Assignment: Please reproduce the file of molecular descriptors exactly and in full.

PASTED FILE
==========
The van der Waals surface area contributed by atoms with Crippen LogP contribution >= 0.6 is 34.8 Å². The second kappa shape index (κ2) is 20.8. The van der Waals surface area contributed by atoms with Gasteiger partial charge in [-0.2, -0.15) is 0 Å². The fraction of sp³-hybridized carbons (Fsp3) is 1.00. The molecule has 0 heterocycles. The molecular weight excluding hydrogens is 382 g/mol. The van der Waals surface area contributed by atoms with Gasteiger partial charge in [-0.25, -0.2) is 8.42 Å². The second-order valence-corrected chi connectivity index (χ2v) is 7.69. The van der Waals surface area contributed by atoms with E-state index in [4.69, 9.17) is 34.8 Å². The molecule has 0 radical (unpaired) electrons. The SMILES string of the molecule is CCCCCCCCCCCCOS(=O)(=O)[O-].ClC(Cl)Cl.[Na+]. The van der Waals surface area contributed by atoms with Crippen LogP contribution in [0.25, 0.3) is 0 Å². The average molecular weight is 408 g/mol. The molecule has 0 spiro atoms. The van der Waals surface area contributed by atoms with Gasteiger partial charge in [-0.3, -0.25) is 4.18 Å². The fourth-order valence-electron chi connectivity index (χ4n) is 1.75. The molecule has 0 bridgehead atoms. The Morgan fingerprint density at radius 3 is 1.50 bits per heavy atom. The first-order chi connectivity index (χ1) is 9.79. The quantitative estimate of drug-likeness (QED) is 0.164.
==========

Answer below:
The van der Waals surface area contributed by atoms with Crippen LogP contribution >= 0.6 is 34.8 Å². The second kappa shape index (κ2) is 20.8. The van der Waals surface area contributed by atoms with Gasteiger partial charge in [-0.2, -0.15) is 0 Å². The fraction of sp³-hybridized carbons (Fsp3) is 1.00. The molecule has 0 heterocycles. The molecular weight excluding hydrogens is 382 g/mol. The van der Waals surface area contributed by atoms with Gasteiger partial charge in [-0.25, -0.2) is 8.42 Å². The second-order valence-corrected chi connectivity index (χ2v) is 7.69. The van der Waals surface area contributed by atoms with E-state index in [4.69, 9.17) is 34.8 Å². The molecule has 0 radical (unpaired) electrons. The SMILES string of the molecule is CCCCCCCCCCCCOS(=O)(=O)[O-].ClC(Cl)Cl.[Na+]. The van der Waals surface area contributed by atoms with Crippen LogP contribution in [0.25, 0.3) is 0 Å². The average molecular weight is 408 g/mol. The molecule has 0 spiro atoms. The van der Waals surface area contributed by atoms with Gasteiger partial charge in [-0.3, -0.25) is 4.18 Å². The fourth-order valence-electron chi connectivity index (χ4n) is 1.75. The molecule has 0 bridgehead atoms. The Morgan fingerprint density at radius 3 is 1.50 bits per heavy atom. The first-order chi connectivity index (χ1) is 9.79. The quantitative estimate of drug-likeness (QED) is 0.164.